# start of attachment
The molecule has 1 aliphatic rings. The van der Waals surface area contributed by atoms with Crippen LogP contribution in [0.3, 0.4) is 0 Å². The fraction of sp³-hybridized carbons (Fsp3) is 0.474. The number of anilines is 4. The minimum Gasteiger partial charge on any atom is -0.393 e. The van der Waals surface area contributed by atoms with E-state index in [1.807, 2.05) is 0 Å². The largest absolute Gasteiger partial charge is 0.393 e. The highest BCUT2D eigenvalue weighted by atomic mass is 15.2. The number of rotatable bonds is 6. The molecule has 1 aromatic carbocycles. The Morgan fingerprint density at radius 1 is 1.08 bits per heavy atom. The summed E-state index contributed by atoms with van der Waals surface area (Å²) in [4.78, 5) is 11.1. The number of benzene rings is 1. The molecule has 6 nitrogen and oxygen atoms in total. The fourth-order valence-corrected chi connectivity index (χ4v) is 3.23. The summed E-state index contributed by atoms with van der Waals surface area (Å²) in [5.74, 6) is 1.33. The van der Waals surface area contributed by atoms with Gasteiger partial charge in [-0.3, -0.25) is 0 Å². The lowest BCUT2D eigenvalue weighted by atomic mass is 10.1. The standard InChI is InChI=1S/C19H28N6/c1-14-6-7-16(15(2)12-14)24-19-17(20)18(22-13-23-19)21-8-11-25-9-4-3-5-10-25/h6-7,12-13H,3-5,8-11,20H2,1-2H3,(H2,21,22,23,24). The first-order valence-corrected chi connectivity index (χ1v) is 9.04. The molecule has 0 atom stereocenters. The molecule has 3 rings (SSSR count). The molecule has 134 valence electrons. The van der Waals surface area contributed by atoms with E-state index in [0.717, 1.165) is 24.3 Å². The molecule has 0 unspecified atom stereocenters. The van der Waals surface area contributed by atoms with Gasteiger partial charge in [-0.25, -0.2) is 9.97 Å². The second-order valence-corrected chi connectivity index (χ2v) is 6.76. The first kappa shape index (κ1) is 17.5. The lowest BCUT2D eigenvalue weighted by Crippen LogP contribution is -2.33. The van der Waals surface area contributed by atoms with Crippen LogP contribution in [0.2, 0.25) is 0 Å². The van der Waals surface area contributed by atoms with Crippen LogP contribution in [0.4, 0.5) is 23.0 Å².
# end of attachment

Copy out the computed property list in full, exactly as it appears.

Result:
The molecule has 1 aliphatic rings. The van der Waals surface area contributed by atoms with Crippen LogP contribution in [0.3, 0.4) is 0 Å². The fraction of sp³-hybridized carbons (Fsp3) is 0.474. The number of anilines is 4. The minimum Gasteiger partial charge on any atom is -0.393 e. The van der Waals surface area contributed by atoms with E-state index in [1.807, 2.05) is 0 Å². The largest absolute Gasteiger partial charge is 0.393 e. The highest BCUT2D eigenvalue weighted by atomic mass is 15.2. The number of rotatable bonds is 6. The molecule has 1 aromatic carbocycles. The Morgan fingerprint density at radius 1 is 1.08 bits per heavy atom. The summed E-state index contributed by atoms with van der Waals surface area (Å²) in [4.78, 5) is 11.1. The number of benzene rings is 1. The molecule has 6 nitrogen and oxygen atoms in total. The fourth-order valence-corrected chi connectivity index (χ4v) is 3.23. The summed E-state index contributed by atoms with van der Waals surface area (Å²) in [5.74, 6) is 1.33. The van der Waals surface area contributed by atoms with Gasteiger partial charge in [-0.3, -0.25) is 0 Å². The lowest BCUT2D eigenvalue weighted by atomic mass is 10.1. The standard InChI is InChI=1S/C19H28N6/c1-14-6-7-16(15(2)12-14)24-19-17(20)18(22-13-23-19)21-8-11-25-9-4-3-5-10-25/h6-7,12-13H,3-5,8-11,20H2,1-2H3,(H2,21,22,23,24). The first-order valence-corrected chi connectivity index (χ1v) is 9.04. The molecule has 0 atom stereocenters. The molecule has 3 rings (SSSR count). The molecule has 134 valence electrons. The van der Waals surface area contributed by atoms with E-state index in [0.717, 1.165) is 24.3 Å². The molecule has 0 unspecified atom stereocenters. The van der Waals surface area contributed by atoms with Gasteiger partial charge in [-0.25, -0.2) is 9.97 Å². The second-order valence-corrected chi connectivity index (χ2v) is 6.76. The first kappa shape index (κ1) is 17.5. The lowest BCUT2D eigenvalue weighted by Crippen LogP contribution is -2.33. The van der Waals surface area contributed by atoms with Crippen LogP contribution in [0.2, 0.25) is 0 Å². The van der Waals surface area contributed by atoms with Crippen LogP contribution in [0.4, 0.5) is 23.0 Å².